Design/methodology/approach

The authors used a survey to assess the perception of the tourist regarding the social responsibility practices of the city of Porto. The authors applied a factorial analysis and a logistic regression.

Findings

The tourists showed an adequate knowledge regarding the social responsibility practices carried out by the city. The respondents separated the dimensions of perceptions of CSR and revealed that they influence the (re)visit and further recommendation of the city. More specifically, the authors also verified that the CSR image and community, environment and customer domains play an important role in the knowledge of the social responsibility practices engaged by the city of Porto.

Originality/value

It is the first time that the scales of Öberseder et al. (2014) and Dean (2002), Lichtenstein et al. (2004) and Menon and Kahn (2003) were applied in the tourism context. Furthermore, considering that the city of Porto presents a high level of growth in tourism related activities, it is important to study the impact of CSR in the development of a sustainable tourism and its impact on the (re)visit and recommendation.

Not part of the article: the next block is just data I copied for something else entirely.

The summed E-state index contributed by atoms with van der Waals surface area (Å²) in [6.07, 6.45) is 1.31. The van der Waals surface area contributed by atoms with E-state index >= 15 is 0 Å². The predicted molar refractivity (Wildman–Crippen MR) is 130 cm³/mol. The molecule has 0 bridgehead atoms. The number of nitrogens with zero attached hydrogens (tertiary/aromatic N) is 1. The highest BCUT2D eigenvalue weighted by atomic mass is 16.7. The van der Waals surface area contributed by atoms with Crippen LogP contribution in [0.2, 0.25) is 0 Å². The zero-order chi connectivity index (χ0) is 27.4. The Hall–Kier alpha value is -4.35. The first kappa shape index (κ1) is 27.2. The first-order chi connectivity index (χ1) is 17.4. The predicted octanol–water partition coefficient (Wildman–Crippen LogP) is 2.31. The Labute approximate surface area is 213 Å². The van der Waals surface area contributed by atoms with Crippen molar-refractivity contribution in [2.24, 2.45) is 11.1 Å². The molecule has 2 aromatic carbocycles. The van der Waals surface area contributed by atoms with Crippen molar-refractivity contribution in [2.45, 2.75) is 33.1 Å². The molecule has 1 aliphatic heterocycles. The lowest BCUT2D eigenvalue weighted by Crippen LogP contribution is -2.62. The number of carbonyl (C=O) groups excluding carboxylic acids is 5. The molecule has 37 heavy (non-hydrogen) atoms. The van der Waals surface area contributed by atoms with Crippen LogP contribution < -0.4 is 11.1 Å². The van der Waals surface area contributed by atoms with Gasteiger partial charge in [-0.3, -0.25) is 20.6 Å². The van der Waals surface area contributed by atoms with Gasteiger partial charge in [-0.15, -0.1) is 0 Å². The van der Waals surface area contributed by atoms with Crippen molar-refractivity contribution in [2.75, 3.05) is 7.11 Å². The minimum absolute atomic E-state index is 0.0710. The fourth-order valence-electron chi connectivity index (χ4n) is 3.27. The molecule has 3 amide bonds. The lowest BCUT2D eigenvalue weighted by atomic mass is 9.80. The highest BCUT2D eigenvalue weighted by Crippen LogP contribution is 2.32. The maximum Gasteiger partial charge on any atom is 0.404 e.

Details

International Journal of Tourism Cities, vol. 5 no. 2
Type: Research Article
ISSN: 2056-5607

Keywords

Article
Publication date: 7 August 2017

Ana M. Arboleda, Carlos Arce-Lopera and Samuel González

The purpose of this paper is evaluate to what extent consumers can recognise a scent within a context that is congruent either with the product or with the user…

Abstract

Purpose

The purpose of this paper is evaluate to what extent consumers can recognise a scent within a context that is congruent either with the product or with the user, respectively, objects’ quality or subjects’ involvement.

Design/methodology/approach

This paper consists of two experimental studies. The first study assesses people’s capacity to recognise three scents: leather, synthetic leather, and fabric. The second study assesses the way in which a frame of reference (quality or involvement) affects people’s capacity for scent recognition (leather and fabric).

Findings

Results confirm the difficulty of scent recognition revealing, in the first study, a low level of consistency in subjects’ responses. The second study shows an interaction between the type of scent and consumers’ framework: subjects who are primed to think about product quality present more accurate scent recognition when they smell leather, whereas subjects who are primed to think about themselves present more accurate scent recognition when they smell fabric.